Wednesday, June 24, 2015

Quiche Lorraine

It's winter. What a nice time to have a warming quiche.

Quiche Lorraine

(from Heston Blumenthal at Home)

Quiches are quite popular in our house, given a general love of eggs and bacon. Add cream and cheese and it isn't hard to see why this dish is a classic for many a home. So, can Heston improve on a great dish? 
So the recipe has the following steps:
  1. Make your pastry in a mixer. 
  2. Chill
  3. Cook onions
  4. Cook the bacon
  5. Prep your pastry base
  6. Make the filling
  7. Bake the filling in the prepared case
Superficially, apart from the making your own pastry from scratch, this seems like the quiche I'm commonly known to make. But... it's Heston, so no. Not the same except at a superficial level.

Make your pastry in the mixer

This is one of my new favourite ways of making shortcrust pastry. Flour, salty and butter go into a mixer.

Then get processed until they look like breadcrumbs.

Then, switching to a dough hook, gets added some cold water and some egg.

Yup, dough. Very short shortcrust. Feel amazing at how easier that was than using your hands. How old-school you once were.

The lump like this one below (nicely shaped into a flat disc) goes into the fridge to rest, giving the gluten a chance to chill out. (sorry... couldn't help myself).

Cook some onions

Time to get started on the filling. Slice up a lot of onion. Realise you used some of your brown onions on stir-fry earlier in the week and substitute in some red onions.

Into the nice heavy cast iron fry pan with oil...

Now, you should sauté them until soft and golden. Hmmm.. nope, still pale pastel insipid white-yellow.

But here's the thing. Onions, especially slow cooked ones are sneaky sods. The minute, nay the instant you turn your back to finish dicing bacon they will immediately go from  pale pastel insipid yellow to dark golden caramel. Sneaky. You are appropriately forewarned.

Cook the bacon

Take your lovely, from-the-butcher chunk of bacon. Do not buy the rubbish vacuum sealed stuff, you want good quality and thick. About a centimetre, or just under.

This makes for nice chunks. Sorry, I mean lardons.

Cook them in a your frying pan. Smelled so delicious.

Put them aside while you do the next bit of pastry wrangling.

Prep your pasty base

Roll it out to nice and thin.

Line a tart tin with the pastry. Put in some baking paper, and then fill with beans. Or barley, if that is what your pantry seems to have more than you need of.

After cooking for 20 minutes, it looks pretty good.

Unfortunately, then I had to trim off the excess pastry. Doing this does not tend to end well for me.This time was not exception. As for previous attempts, it cracked pretty badly when I did this. It was also not very deep. I am now wondering if extra deep pie tins are a thing for quiche, and perhaps my tart tin is on the shallow end of the tart tin gene pool.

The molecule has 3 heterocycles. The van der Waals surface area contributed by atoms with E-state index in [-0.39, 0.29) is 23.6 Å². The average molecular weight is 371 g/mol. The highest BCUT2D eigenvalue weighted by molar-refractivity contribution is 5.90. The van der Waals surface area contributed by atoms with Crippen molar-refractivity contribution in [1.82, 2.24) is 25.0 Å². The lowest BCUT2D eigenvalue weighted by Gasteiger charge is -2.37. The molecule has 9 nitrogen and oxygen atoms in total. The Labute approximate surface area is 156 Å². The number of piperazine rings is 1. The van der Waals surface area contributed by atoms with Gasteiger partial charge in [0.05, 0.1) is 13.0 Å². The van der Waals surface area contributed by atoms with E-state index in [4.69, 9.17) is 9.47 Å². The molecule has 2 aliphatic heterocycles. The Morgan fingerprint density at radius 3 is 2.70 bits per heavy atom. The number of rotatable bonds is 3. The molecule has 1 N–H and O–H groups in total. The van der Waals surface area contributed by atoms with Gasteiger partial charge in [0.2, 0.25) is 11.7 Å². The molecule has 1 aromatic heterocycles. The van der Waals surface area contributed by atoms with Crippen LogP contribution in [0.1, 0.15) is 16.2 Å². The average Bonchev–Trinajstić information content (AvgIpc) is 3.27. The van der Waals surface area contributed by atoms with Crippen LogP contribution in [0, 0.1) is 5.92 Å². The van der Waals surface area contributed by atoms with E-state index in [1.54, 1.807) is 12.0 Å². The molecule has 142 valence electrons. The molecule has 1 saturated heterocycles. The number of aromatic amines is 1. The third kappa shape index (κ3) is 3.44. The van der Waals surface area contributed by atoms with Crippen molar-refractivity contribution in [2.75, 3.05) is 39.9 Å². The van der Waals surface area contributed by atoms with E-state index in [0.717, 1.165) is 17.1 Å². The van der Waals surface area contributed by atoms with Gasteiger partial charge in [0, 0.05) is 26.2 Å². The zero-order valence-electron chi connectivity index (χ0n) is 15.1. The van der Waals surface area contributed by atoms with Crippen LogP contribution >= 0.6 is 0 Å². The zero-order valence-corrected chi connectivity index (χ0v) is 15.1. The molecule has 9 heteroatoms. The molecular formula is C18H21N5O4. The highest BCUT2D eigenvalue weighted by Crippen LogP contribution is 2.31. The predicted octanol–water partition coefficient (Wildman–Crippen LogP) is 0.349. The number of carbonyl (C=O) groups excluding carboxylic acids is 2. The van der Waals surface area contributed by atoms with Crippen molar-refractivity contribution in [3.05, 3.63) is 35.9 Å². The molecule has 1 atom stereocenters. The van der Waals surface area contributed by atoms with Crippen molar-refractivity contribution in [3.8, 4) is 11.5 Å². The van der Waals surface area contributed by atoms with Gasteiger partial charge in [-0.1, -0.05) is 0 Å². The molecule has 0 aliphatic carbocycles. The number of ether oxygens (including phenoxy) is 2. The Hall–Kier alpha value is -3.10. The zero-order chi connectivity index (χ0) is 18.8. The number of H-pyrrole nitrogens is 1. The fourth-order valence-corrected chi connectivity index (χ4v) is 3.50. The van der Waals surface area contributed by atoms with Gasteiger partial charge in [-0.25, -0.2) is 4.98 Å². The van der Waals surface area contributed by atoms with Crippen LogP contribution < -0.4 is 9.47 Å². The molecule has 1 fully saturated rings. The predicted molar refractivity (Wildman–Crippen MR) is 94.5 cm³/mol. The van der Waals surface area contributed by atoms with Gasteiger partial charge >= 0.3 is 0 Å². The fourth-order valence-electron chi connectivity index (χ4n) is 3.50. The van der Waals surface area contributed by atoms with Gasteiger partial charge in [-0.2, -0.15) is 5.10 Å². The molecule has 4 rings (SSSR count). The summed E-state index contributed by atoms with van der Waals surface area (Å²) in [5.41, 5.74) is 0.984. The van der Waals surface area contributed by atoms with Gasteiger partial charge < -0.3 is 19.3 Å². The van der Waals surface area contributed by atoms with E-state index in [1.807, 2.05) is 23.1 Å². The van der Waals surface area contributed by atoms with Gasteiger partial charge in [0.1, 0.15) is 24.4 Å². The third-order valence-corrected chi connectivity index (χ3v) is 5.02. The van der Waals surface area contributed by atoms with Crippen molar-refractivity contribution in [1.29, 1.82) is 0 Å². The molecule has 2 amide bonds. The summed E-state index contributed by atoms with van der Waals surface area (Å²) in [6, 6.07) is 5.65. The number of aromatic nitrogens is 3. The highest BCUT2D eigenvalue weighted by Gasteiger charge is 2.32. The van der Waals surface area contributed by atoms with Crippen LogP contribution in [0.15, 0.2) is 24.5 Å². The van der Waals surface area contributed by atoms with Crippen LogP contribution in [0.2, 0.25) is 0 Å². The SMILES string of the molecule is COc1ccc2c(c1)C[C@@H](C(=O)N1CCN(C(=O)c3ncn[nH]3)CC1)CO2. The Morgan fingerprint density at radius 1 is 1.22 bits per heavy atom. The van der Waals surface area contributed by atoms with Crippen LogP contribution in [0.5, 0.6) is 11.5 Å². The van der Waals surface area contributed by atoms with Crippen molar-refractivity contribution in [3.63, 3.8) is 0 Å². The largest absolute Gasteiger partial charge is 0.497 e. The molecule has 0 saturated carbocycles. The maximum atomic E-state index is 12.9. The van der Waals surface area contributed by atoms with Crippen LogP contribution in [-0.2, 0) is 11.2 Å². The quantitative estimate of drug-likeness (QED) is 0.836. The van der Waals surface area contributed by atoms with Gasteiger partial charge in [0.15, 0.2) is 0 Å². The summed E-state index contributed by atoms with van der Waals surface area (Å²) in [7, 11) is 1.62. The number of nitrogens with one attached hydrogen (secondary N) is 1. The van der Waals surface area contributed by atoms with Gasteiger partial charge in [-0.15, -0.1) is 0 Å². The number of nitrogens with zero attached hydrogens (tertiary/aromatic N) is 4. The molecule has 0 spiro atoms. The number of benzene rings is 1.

I did fix this with Heston's neat 'liquid pastry' trick. It's kind of pastry spakfilla. Mix an egg and some raw pastry with a stab blender. Use this the cement any cracks, bits back together and so on. It works pretty well. Worth saving a chunk of excess pasty for at any rate.

Make the filling

This is the bit that is really quite different to other quiches I've made, and I strongly suspect ever eaten. You cook the filling on the stove before baking it in the case.

Eggs and cream...

Add the bacon, onion and some Emmental and Gruyere cheeses, plus salt, pepper and nutmeg.

This gets warmed up until it hits 63 degrees.

Yes, it's a savoury, very rich custard. With not as much egg as I would have expected from a quiche.(Only 3 eggs!)

Bake in the prepared case 

You might notice there are two dishes in there. As for my lemon tart, there was twice as much mixture as filled my tart tin. The tin is the correct size, it's got to be a depth problem. Or, perhaps, that Heston-over-zealous-quantities problem again.

Forty minutes later, or more like thirty something, once the inter filling hits 70 degrees, they're done. Here they are cooling off slightly.

And now it's ready to... put in the fridge for 24 hours.  This is apparently to ensure the filling sets properly.


Here it is, nicely golden. Okay not quite that golden, I was having photo issues again. I invited over a friend, warmed up the quiche and we were good to go.



I'm truly left wondering if I've been eating bacon and egg pie all these years, and not quiche at all, because flavours aside, this is quite a different beast. It was very, very rich - something that doesn't always agree with me. I liked the flavours overall but the texture was too squishy for me - I would have preferred it more eggy and solid. Also, super rich foods don't agree with me terribly well and this definitely qualified. I thought was richer than the Chicken in cream and sherry.. which says a lot really.

Guest verdict

Dinner guest was polite and said it was tasty. Husband is more familiar with this analyse-the-dish game and had a somewhat more specific and critical opinion. Namely:

  • There's too much onion. It tastes more like onion than just about anything else. 
  • He liked the bacon but thought the pieces were too big. 
  • He didn't like the custard texture at all - "if I wanted custard, I'd be eating custard. And it would be sweet. And not have onions in it."
  • And finally... "I like your normal one better."
Not exactly a resounding success, was it? Too rich, too much onion...

On the good points, I liked the pastry and would do that again. I'd certainly consider adjusting my usual egg/bacon/milk recipe by adding some cream. And a little onion. But I think I'll stick with cheddar. Very boorish of me, I know.

Next: I'm not sure... but I have Historic Heston now... so... ?